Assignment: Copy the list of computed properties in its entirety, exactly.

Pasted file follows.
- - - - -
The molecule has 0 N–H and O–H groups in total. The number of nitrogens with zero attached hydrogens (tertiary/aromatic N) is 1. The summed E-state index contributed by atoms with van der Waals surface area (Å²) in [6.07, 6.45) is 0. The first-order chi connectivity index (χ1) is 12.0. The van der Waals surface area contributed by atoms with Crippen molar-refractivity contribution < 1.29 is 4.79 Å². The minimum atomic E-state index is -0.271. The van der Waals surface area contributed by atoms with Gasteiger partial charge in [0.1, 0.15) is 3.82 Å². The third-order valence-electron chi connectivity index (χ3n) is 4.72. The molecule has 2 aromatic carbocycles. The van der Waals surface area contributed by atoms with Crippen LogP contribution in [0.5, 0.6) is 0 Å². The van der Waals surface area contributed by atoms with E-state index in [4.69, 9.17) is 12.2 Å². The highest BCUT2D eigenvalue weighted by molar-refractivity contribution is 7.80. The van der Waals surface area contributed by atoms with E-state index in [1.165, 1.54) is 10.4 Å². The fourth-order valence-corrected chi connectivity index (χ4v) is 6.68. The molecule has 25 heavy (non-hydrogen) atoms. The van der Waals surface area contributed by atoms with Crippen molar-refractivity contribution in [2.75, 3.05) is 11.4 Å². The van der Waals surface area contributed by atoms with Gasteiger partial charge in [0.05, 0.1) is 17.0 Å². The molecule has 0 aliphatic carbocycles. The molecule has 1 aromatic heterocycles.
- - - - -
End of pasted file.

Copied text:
The molecule has 0 N–H and O–H groups in total. The number of nitrogens with zero attached hydrogens (tertiary/aromatic N) is 1. The summed E-state index contributed by atoms with van der Waals surface area (Å²) in [6.07, 6.45) is 0. The first-order chi connectivity index (χ1) is 12.0. The van der Waals surface area contributed by atoms with Crippen molar-refractivity contribution < 1.29 is 4.79 Å². The minimum atomic E-state index is -0.271. The van der Waals surface area contributed by atoms with Gasteiger partial charge in [0.1, 0.15) is 3.82 Å². The third-order valence-electron chi connectivity index (χ3n) is 4.72. The molecule has 2 aromatic carbocycles. The van der Waals surface area contributed by atoms with Crippen LogP contribution in [0.5, 0.6) is 0 Å². The van der Waals surface area contributed by atoms with E-state index in [4.69, 9.17) is 12.2 Å². The highest BCUT2D eigenvalue weighted by molar-refractivity contribution is 7.80. The van der Waals surface area contributed by atoms with E-state index in [1.165, 1.54) is 10.4 Å². The fourth-order valence-corrected chi connectivity index (χ4v) is 6.68. The molecule has 25 heavy (non-hydrogen) atoms. The van der Waals surface area contributed by atoms with Crippen molar-refractivity contribution in [2.75, 3.05) is 11.4 Å². The van der Waals surface area contributed by atoms with Gasteiger partial charge in [0.05, 0.1) is 17.0 Å². The molecule has 0 aliphatic carbocycles. The molecule has 1 aromatic heterocycles.